By David Neth
Dorchester Collection’s Beverly Hills Hotel’s 73-year-old Polo Lounge returns after a two month restoration program.
Led by acclaimed designer, Adam Tihany, the renovation honors the original Polo Lounge’s heritage and design, solidifying it as one of Hollywood’s most beloved dining experiences.
“The Beverly Hills is a dream project. I love this hotel. And it is so important that it continues to respect the spirit of the city,” said designer, Adam Tihany. “By maintaining much of the Polo Lounge’s beloved originality, we have not only kept the connection to the community but also enhanced it.”
The renovations upgraded the lounge’s best features, including carpets, upholsteries, fixtures, lighting, furniture and historic images, all while maintaining California’s relaxed lifestyle. The patio’s outdoor space has been improved as well by enhancing the heating, sound systems and lighting.
The Polo Lounge’s menu maintains the traditional American dishes that guests have come to enjoy. Executive Chef Kaleo Adams has made small changes in the presentation and service delivery to help perfect the dining experience. Friday and Saturday’s afternoon tea with a “tea expert” has also been reintroduced. Wine lists are now presented on iPads to create an interactive experience that ensures guests get the wine of their choice. Live entertainment remains at the Polo Lounge with a live Jazz trio for Sunday brunch, guitar and vocal entertainment for dinner, and piano during lunch.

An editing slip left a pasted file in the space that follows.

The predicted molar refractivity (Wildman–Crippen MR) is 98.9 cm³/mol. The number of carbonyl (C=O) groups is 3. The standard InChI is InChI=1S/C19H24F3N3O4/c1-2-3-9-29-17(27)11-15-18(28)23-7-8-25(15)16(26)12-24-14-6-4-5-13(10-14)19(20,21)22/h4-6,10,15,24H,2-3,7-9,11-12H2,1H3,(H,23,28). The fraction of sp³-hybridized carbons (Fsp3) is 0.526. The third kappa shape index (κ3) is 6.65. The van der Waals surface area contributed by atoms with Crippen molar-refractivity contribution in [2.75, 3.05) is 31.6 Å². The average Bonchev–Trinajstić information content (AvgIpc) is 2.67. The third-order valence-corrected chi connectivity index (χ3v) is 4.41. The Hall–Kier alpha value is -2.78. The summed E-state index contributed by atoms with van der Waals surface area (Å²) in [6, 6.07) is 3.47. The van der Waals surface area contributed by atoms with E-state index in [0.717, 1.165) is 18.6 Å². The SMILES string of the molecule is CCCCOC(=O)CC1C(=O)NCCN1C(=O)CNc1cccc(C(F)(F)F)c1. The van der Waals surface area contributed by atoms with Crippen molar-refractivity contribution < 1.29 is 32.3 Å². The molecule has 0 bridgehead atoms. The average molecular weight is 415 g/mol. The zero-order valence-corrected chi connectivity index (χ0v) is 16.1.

“The Polo Lounge is lovingly referred to as ‘Hollywood’s commissary’ and will forever be a timeless fixture in the community,” said Regional Director, West Coast, USA and General Manager Ed Mady. “We felt a tremendous responsibility to maintain much of its wonderful originality while also providing an enhanced and relevant dining experience to our countless regular guests and first-time visitors. The Polo Lounge is and always will be a very special place for generations of very special people.”
The Polo Lounge has an extensive history. Booth 1 remained Charlie Chaplin’s standing reservation for decades, remaining empty if he didn’t show up. Marlene Dietrich refused to wear a skirt in the Polo Lounge and removed the “no slacks for women” dress code in the 1940s.
The hotel’s restoration continues after the new lobby and renovated Polo Lounge and will spread to pool cabanas, the Cabana Café, as well as guestrooms and suites, by the summer of 2014.